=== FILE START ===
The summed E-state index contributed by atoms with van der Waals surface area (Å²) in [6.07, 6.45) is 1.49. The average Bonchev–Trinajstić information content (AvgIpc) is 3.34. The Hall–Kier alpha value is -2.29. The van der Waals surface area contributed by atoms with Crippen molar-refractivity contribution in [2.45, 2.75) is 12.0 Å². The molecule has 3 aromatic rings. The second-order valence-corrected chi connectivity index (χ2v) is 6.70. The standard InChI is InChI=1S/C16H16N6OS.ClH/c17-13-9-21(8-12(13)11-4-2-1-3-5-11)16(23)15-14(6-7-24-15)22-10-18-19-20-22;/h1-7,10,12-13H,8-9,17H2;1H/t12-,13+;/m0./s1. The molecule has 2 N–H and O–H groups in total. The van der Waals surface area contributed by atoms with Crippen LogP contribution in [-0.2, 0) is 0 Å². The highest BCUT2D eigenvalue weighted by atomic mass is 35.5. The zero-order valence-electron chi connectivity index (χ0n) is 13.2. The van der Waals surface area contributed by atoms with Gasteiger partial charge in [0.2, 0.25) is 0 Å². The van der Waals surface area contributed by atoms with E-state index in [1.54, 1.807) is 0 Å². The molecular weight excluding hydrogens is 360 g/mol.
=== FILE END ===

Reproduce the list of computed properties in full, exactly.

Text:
The summed E-state index contributed by atoms with van der Waals surface area (Å²) in [6.07, 6.45) is 1.49. The average Bonchev–Trinajstić information content (AvgIpc) is 3.34. The Hall–Kier alpha value is -2.29. The van der Waals surface area contributed by atoms with Crippen molar-refractivity contribution in [2.45, 2.75) is 12.0 Å². The molecule has 3 aromatic rings. The second-order valence-corrected chi connectivity index (χ2v) is 6.70. The standard InChI is InChI=1S/C16H16N6OS.ClH/c17-13-9-21(8-12(13)11-4-2-1-3-5-11)16(23)15-14(6-7-24-15)22-10-18-19-20-22;/h1-7,10,12-13H,8-9,17H2;1H/t12-,13+;/m0./s1. The molecule has 2 N–H and O–H groups in total. The van der Waals surface area contributed by atoms with Crippen LogP contribution in [-0.2, 0) is 0 Å². The highest BCUT2D eigenvalue weighted by atomic mass is 35.5. The zero-order valence-electron chi connectivity index (χ0n) is 13.2. The van der Waals surface area contributed by atoms with Gasteiger partial charge in [0.2, 0.25) is 0 Å². The van der Waals surface area contributed by atoms with E-state index in [1.54, 1.807) is 0 Å². The molecular weight excluding hydrogens is 360 g/mol.